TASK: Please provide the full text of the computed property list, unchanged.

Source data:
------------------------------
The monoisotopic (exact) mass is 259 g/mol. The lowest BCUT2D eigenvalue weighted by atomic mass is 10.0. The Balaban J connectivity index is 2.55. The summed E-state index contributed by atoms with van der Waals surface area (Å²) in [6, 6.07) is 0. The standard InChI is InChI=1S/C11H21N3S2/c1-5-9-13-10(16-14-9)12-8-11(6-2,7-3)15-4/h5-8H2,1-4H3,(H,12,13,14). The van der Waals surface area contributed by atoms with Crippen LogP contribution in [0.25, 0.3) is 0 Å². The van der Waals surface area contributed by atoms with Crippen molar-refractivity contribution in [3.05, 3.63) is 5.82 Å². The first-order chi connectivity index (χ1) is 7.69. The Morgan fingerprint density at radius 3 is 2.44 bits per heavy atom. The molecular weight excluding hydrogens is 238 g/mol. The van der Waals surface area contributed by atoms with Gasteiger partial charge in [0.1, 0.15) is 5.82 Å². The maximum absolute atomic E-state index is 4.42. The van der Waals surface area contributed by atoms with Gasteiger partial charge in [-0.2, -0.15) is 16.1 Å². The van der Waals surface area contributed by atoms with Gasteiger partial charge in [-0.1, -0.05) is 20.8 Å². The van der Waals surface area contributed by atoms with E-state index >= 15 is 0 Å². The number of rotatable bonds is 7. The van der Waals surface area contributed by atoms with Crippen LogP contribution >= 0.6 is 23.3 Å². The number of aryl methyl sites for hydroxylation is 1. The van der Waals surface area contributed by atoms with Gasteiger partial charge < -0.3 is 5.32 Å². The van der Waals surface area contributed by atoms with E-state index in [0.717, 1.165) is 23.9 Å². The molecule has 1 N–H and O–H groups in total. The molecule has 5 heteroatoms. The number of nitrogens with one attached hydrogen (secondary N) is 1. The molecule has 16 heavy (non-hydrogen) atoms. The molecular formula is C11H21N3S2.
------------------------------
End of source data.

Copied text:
The monoisotopic (exact) mass is 259 g/mol. The lowest BCUT2D eigenvalue weighted by atomic mass is 10.0. The Balaban J connectivity index is 2.55. The summed E-state index contributed by atoms with van der Waals surface area (Å²) in [6, 6.07) is 0. The standard InChI is InChI=1S/C11H21N3S2/c1-5-9-13-10(16-14-9)12-8-11(6-2,7-3)15-4/h5-8H2,1-4H3,(H,12,13,14). The van der Waals surface area contributed by atoms with Crippen LogP contribution in [0.25, 0.3) is 0 Å². The van der Waals surface area contributed by atoms with Crippen molar-refractivity contribution in [3.05, 3.63) is 5.82 Å². The first-order chi connectivity index (χ1) is 7.69. The Morgan fingerprint density at radius 3 is 2.44 bits per heavy atom. The molecular weight excluding hydrogens is 238 g/mol. The van der Waals surface area contributed by atoms with Gasteiger partial charge in [0.1, 0.15) is 5.82 Å². The maximum absolute atomic E-state index is 4.42. The van der Waals surface area contributed by atoms with Gasteiger partial charge in [-0.2, -0.15) is 16.1 Å². The van der Waals surface area contributed by atoms with Gasteiger partial charge in [-0.1, -0.05) is 20.8 Å². The van der Waals surface area contributed by atoms with E-state index >= 15 is 0 Å². The number of rotatable bonds is 7. The van der Waals surface area contributed by atoms with Crippen LogP contribution >= 0.6 is 23.3 Å². The number of aryl methyl sites for hydroxylation is 1. The van der Waals surface area contributed by atoms with Gasteiger partial charge < -0.3 is 5.32 Å². The van der Waals surface area contributed by atoms with E-state index in [0.717, 1.165) is 23.9 Å². The molecule has 1 N–H and O–H groups in total. The molecule has 5 heteroatoms. The number of nitrogens with one attached hydrogen (secondary N) is 1. The molecule has 16 heavy (non-hydrogen) atoms. The molecular formula is C11H21N3S2.